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Increased investment in climate tech aims for a clean future

Investor interest in climate tech continues to rise with growing market opportunities for new and existing technologies. Cost competitive renewable energy sources, maturing enabling technologies, favorable legislation as well as a change in consumer sentiment have encouraged a new crop of climate tech companies.

Invigorated by recent developments, venture capitalists (VC) are raising larger rounds of funding in the climate tech sector. With high demand for investment and innovation, climate tech-focused funds are estimated to hit a record $21 billion in capital raised during 2021. Similarly, VC investment in climate tech companies is expected to reach $49 billion by the end of the year.

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Cleantech foundations

The industrial revolution powered by fossil fuels has impacted the planet raising global temperatures by an estimated 1.5% over pre-industrial levels. In 2020, there were a record number of climate disasters each resulting in excess of over $1 billion in damages. By 2050, it is estimated that damages from the global climate crisis could surpass $77 trillion.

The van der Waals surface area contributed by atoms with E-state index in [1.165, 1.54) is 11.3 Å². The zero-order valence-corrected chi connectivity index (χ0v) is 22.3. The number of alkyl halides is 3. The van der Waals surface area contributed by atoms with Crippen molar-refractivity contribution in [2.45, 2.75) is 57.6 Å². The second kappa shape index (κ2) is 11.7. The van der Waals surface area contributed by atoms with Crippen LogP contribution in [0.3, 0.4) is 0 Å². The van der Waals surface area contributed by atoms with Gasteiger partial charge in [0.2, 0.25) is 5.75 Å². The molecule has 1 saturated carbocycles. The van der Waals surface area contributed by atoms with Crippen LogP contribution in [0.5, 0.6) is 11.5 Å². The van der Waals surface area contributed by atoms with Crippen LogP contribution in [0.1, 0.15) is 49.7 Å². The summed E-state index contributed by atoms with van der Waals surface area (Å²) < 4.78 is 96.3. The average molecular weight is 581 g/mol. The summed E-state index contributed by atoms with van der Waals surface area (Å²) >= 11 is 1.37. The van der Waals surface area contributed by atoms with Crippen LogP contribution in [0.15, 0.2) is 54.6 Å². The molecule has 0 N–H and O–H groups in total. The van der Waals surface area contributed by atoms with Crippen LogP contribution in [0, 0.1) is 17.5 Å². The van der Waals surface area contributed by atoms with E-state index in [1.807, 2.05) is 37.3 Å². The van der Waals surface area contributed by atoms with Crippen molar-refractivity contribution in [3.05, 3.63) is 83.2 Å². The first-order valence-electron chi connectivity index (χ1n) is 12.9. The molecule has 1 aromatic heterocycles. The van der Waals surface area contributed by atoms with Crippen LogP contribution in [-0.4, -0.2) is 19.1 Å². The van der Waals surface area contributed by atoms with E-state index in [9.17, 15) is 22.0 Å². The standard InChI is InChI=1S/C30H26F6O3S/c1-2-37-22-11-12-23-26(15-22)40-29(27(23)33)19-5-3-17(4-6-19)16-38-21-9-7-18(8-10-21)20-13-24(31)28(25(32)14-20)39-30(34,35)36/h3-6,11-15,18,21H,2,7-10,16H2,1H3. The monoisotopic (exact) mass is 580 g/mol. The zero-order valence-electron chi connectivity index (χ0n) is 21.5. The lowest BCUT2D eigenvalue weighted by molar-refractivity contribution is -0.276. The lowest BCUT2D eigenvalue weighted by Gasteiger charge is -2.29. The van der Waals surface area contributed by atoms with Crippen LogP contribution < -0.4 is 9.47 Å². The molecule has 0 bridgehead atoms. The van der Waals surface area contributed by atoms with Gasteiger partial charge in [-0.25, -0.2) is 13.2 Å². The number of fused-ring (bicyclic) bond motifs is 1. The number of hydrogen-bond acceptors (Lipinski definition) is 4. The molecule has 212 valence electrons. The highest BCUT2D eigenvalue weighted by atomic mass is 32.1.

As the crisis intensifies, popular sentiment has pressured governments and corporations across the globe to commit to a long-term goal of achieving net zero greenhouse gas emissions.

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SVB’s Future of Climate Tech looks back at the lessons learnt by investors from the first cleantech boom in 2006 and its subsequent bust five years later. During this period, investors deployed $25 billion primarily into thin-film solar, biofuels and energy storage companies. At the time, oil and gas production was cheap, public interest in climate change remained low and governments were slow to enact climate impact legislation. There were few winners from this period with 90% of companies funded after 2007 returning less capital than invested, however critical infrastructure was established and business models were explored providing a fertile ground for future entrepreneurs to enter the cleantech ecosystem. 

Climate tech investment reignites

Over the last decade, much has changed in both perception and policy. Evolving public sentiment put pressure on governments to enact environmentally friendly policies, tax bad actors and build alternative energy infrastructure. Climate tech companies developed business models that can more readily adapt to change. Investment continued to flow into renewable and sustainable forms of energy, reducing the costs for wind and solar as well as improving their cost-competitiveness to fossil fuels.